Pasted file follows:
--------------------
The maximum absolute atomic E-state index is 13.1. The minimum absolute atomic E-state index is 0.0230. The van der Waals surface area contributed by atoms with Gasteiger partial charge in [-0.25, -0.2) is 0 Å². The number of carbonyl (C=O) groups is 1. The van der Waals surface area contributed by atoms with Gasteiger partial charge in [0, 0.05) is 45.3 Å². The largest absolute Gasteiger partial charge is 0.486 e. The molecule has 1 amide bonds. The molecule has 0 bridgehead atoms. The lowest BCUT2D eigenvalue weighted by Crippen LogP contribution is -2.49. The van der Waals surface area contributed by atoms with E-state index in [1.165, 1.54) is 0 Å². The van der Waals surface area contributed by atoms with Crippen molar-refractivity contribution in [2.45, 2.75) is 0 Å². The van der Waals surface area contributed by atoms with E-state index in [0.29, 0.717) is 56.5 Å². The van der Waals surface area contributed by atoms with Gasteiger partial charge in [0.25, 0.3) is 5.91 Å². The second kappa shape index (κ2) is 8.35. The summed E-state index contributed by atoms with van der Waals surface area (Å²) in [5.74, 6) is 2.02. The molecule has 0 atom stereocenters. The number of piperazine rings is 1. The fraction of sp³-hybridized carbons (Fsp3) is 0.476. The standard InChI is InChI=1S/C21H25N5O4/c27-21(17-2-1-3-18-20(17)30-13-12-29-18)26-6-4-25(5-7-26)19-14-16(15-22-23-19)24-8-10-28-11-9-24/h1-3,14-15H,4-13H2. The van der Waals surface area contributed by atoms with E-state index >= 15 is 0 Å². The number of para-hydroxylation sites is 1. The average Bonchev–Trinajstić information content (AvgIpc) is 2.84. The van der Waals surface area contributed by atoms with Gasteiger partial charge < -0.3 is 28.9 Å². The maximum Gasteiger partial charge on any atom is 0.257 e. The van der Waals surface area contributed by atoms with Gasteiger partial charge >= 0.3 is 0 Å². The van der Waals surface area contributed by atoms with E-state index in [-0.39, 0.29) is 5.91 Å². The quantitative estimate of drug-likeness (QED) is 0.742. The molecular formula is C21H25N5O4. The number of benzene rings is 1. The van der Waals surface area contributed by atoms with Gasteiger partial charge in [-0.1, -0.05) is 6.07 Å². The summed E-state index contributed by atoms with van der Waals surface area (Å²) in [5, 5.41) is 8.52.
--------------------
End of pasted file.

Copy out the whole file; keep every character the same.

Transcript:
The maximum absolute atomic E-state index is 13.1. The minimum absolute atomic E-state index is 0.0230. The van der Waals surface area contributed by atoms with Gasteiger partial charge in [-0.25, -0.2) is 0 Å². The number of carbonyl (C=O) groups is 1. The van der Waals surface area contributed by atoms with Gasteiger partial charge in [0, 0.05) is 45.3 Å². The largest absolute Gasteiger partial charge is 0.486 e. The molecule has 1 amide bonds. The molecule has 0 bridgehead atoms. The lowest BCUT2D eigenvalue weighted by Crippen LogP contribution is -2.49. The van der Waals surface area contributed by atoms with E-state index in [1.165, 1.54) is 0 Å². The van der Waals surface area contributed by atoms with Crippen molar-refractivity contribution in [2.45, 2.75) is 0 Å². The van der Waals surface area contributed by atoms with E-state index in [0.29, 0.717) is 56.5 Å². The van der Waals surface area contributed by atoms with Gasteiger partial charge in [0.25, 0.3) is 5.91 Å². The second kappa shape index (κ2) is 8.35. The summed E-state index contributed by atoms with van der Waals surface area (Å²) in [5.74, 6) is 2.02. The molecule has 0 atom stereocenters. The number of piperazine rings is 1. The fraction of sp³-hybridized carbons (Fsp3) is 0.476. The standard InChI is InChI=1S/C21H25N5O4/c27-21(17-2-1-3-18-20(17)30-13-12-29-18)26-6-4-25(5-7-26)19-14-16(15-22-23-19)24-8-10-28-11-9-24/h1-3,14-15H,4-13H2. The van der Waals surface area contributed by atoms with E-state index >= 15 is 0 Å². The number of para-hydroxylation sites is 1. The average Bonchev–Trinajstić information content (AvgIpc) is 2.84. The van der Waals surface area contributed by atoms with Gasteiger partial charge < -0.3 is 28.9 Å². The maximum Gasteiger partial charge on any atom is 0.257 e. The van der Waals surface area contributed by atoms with Gasteiger partial charge >= 0.3 is 0 Å². The van der Waals surface area contributed by atoms with E-state index in [-0.39, 0.29) is 5.91 Å². The quantitative estimate of drug-likeness (QED) is 0.742. The molecular formula is C21H25N5O4. The number of benzene rings is 1. The van der Waals surface area contributed by atoms with Gasteiger partial charge in [-0.1, -0.05) is 6.07 Å². The summed E-state index contributed by atoms with van der Waals surface area (Å²) in [5, 5.41) is 8.52.